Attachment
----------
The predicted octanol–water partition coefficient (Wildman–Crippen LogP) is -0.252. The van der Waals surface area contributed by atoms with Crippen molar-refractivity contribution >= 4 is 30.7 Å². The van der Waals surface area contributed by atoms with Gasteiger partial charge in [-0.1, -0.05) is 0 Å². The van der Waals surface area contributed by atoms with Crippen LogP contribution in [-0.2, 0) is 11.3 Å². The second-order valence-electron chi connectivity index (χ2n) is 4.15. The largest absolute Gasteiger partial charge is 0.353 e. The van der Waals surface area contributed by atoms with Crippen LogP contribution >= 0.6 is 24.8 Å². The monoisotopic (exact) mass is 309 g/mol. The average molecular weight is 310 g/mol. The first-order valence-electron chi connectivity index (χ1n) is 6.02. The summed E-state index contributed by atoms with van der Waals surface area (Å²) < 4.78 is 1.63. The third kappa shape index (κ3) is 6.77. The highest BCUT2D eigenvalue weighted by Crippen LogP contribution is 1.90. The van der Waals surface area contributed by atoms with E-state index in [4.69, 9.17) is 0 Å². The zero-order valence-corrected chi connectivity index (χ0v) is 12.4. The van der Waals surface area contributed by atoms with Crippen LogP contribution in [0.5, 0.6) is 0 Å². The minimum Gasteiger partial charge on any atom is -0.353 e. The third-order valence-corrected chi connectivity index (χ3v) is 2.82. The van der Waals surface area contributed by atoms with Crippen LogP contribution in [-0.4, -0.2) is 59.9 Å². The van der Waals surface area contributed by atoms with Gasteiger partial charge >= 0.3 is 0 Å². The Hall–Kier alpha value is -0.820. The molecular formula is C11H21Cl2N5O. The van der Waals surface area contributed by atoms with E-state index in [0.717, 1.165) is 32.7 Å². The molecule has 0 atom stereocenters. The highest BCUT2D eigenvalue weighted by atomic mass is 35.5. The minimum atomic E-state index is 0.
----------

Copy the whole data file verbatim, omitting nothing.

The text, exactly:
The predicted octanol–water partition coefficient (Wildman–Crippen LogP) is -0.252. The van der Waals surface area contributed by atoms with Crippen molar-refractivity contribution >= 4 is 30.7 Å². The van der Waals surface area contributed by atoms with Gasteiger partial charge in [-0.1, -0.05) is 0 Å². The van der Waals surface area contributed by atoms with Crippen LogP contribution in [-0.2, 0) is 11.3 Å². The second-order valence-electron chi connectivity index (χ2n) is 4.15. The largest absolute Gasteiger partial charge is 0.353 e. The van der Waals surface area contributed by atoms with Crippen LogP contribution >= 0.6 is 24.8 Å². The monoisotopic (exact) mass is 309 g/mol. The average molecular weight is 310 g/mol. The first-order valence-electron chi connectivity index (χ1n) is 6.02. The summed E-state index contributed by atoms with van der Waals surface area (Å²) < 4.78 is 1.63. The third kappa shape index (κ3) is 6.77. The highest BCUT2D eigenvalue weighted by Crippen LogP contribution is 1.90. The van der Waals surface area contributed by atoms with E-state index in [4.69, 9.17) is 0 Å². The zero-order valence-corrected chi connectivity index (χ0v) is 12.4. The van der Waals surface area contributed by atoms with Crippen LogP contribution in [0.5, 0.6) is 0 Å². The minimum Gasteiger partial charge on any atom is -0.353 e. The third-order valence-corrected chi connectivity index (χ3v) is 2.82. The van der Waals surface area contributed by atoms with Crippen LogP contribution in [-0.4, -0.2) is 59.9 Å². The van der Waals surface area contributed by atoms with Gasteiger partial charge >= 0.3 is 0 Å². The Hall–Kier alpha value is -0.820. The molecular formula is C11H21Cl2N5O. The van der Waals surface area contributed by atoms with E-state index in [0.717, 1.165) is 32.7 Å². The molecule has 0 atom stereocenters. The highest BCUT2D eigenvalue weighted by atomic mass is 35.5. The minimum atomic E-state index is 0.